by Alfredo Ranavolo, Silvia Dogliani and Franco Conzato. For Il Sole 24 ORE – Radiocor.
This economic guide was published in December 2009, just few months before the so-called “Arab Spring”, which took place in Tunisia in 2010 against the regime of Ben Ali.

Among the non-European Countries of Southern Mediterranean, Tunisia is by tradition the most open to other cultures. For many years the centralization of power has also been extended to the national economy, which only in more recent times has opened massively to a market economy, giving up part of the governmental industries and welcoming – even through favorable legislation – foreign investment. Those Italians, along with those of France, have found in Tunisia a particularly favorable environment for the development of the enterprise, both from local initiatives and through partnership programs with the European Union. Favorable fiscal laws, low cost of labor, and good quality of the labor force are a great attraction for developing business in Tunisia. It is instead a relatively small market, although in expansion, as regards the consumption of high added value. All this in a context generally considered – both in terms of trade and politics – low risk by the main international institutions. This at least until before the Revolution.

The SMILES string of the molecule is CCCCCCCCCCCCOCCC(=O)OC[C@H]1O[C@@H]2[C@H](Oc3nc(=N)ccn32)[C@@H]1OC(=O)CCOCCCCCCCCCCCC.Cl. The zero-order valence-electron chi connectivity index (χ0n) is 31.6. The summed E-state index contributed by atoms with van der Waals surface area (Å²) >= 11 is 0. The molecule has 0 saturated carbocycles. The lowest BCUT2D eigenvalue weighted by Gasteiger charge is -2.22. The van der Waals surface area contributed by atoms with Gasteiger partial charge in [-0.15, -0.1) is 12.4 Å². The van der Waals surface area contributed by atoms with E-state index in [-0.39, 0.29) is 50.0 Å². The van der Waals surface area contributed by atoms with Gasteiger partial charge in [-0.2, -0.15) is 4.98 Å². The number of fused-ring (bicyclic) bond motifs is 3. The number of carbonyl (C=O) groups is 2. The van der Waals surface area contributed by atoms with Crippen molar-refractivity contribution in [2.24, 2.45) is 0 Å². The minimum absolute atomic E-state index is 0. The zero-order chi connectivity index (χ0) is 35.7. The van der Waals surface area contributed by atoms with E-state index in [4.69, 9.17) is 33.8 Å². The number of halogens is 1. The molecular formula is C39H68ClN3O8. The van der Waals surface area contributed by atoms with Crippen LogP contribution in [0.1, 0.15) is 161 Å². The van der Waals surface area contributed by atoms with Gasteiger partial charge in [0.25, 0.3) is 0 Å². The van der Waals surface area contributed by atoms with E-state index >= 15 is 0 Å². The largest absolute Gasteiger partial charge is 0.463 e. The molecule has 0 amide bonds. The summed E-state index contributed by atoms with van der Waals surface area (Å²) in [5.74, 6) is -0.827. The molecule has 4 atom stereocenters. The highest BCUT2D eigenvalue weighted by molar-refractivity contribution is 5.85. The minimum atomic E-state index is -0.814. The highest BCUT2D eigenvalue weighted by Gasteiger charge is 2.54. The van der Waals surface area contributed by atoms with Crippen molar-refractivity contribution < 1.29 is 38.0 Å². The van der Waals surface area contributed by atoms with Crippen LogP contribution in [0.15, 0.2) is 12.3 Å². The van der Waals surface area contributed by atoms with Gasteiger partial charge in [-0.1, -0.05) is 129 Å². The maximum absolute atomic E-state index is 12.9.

© Il Sole 24 Ore S. p. a.